“In October, after the publication of our famous manifesto, I was involved in a struggle with the pogrom thugs in Oryol and then I was sent to the Bryansk plant. I remained there until the middle of November, when, on the suggestion of N. M. Mikheyev, who was working in Moscow, and with the agreement of the Moscow Committee, I moved to Moscow where I was made propagandist for the Presnya district. I worked here permanently until the rising [the Russian Revolution of 1905] and during it attended District Committee meetings, which directed the Presnya insurrection and gave command of our forces to Sedoy. My functions consisted mainly of organising meetings of strikers at their factories even when under artillery fire from the Vagankovsky cemetery. When Presnya was ablaze and surrounded by the Semyonovsky Regiment, I hid my Browning [sidearm] in the water-closet of my room, slipped through the soldiers’ cordon at night, went to Oryol for a few days and then returned to Moscow to put myself at the disposition of its Central Committee, which was led at that time by Rykov.” …[continued below]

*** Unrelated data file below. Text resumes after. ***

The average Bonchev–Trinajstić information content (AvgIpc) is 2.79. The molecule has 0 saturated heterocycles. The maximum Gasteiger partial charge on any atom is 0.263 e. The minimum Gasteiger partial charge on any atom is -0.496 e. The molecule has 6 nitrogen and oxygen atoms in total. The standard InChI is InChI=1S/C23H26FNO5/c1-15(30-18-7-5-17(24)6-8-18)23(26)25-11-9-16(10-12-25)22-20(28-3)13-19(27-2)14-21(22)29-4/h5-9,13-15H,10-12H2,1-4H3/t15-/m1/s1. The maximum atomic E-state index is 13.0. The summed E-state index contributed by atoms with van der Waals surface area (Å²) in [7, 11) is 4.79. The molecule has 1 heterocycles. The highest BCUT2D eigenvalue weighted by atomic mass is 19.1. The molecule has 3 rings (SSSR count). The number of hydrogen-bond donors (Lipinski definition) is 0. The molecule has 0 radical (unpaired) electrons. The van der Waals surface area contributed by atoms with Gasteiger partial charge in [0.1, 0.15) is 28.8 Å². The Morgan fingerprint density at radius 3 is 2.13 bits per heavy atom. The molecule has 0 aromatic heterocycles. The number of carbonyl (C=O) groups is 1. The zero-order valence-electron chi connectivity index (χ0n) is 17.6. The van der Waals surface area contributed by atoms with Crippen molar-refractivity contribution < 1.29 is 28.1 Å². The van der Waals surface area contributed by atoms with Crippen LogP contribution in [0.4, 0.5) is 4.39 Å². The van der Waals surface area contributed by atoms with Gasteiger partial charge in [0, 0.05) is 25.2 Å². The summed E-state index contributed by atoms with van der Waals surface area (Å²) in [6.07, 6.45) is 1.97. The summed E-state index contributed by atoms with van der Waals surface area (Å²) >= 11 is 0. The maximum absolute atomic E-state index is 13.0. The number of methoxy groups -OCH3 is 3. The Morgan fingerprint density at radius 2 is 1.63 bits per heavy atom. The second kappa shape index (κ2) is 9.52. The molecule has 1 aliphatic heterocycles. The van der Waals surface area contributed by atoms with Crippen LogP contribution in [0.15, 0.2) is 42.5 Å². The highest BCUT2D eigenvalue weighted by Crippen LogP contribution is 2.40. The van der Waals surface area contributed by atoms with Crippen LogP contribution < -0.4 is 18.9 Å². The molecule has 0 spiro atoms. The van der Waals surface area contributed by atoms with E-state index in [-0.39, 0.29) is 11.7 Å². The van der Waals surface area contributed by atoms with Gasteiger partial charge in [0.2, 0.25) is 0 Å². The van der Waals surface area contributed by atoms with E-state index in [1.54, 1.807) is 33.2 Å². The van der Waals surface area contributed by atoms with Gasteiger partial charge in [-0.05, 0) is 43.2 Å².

This is the second installment in my scan digitization and referencing of an English translation of the autobiography of E.A. Preobrazhenksky. Preobrazhenksky a leading figure in the Russian Revolution and later of the ‘left’ opposition to Stalin, a collaborator of both Lenin and Trotsky, joined the Bolshevik faction of the Russian Social Democratic Labor Party in 1903 at the age of 17. This segment picks up in 1905. In the prior section he describes, at the age of 18, being involved in both student political cells and in the organization and education of industrial workers in the Bryansk Oblast (District).
It is from the 1969 book Makers of the Russian Revolution originally published in French and edited and annotated by Georges Haupt and Jean-Jaques Marie
The scan and OCR is from the English translation Cornell University Press 1974.
The book provides profiles of leading figures of the Russian Revolution including many of the original Bolsheviks. The editors produced the work using as much original and autobiographical material as was available to them. The book is available used for about 20.$ US.
EAP Autobiography complete PDF follow this link for the complete PDF format Scan.
II. From the Autobiography of E.A. Preobrazhenksy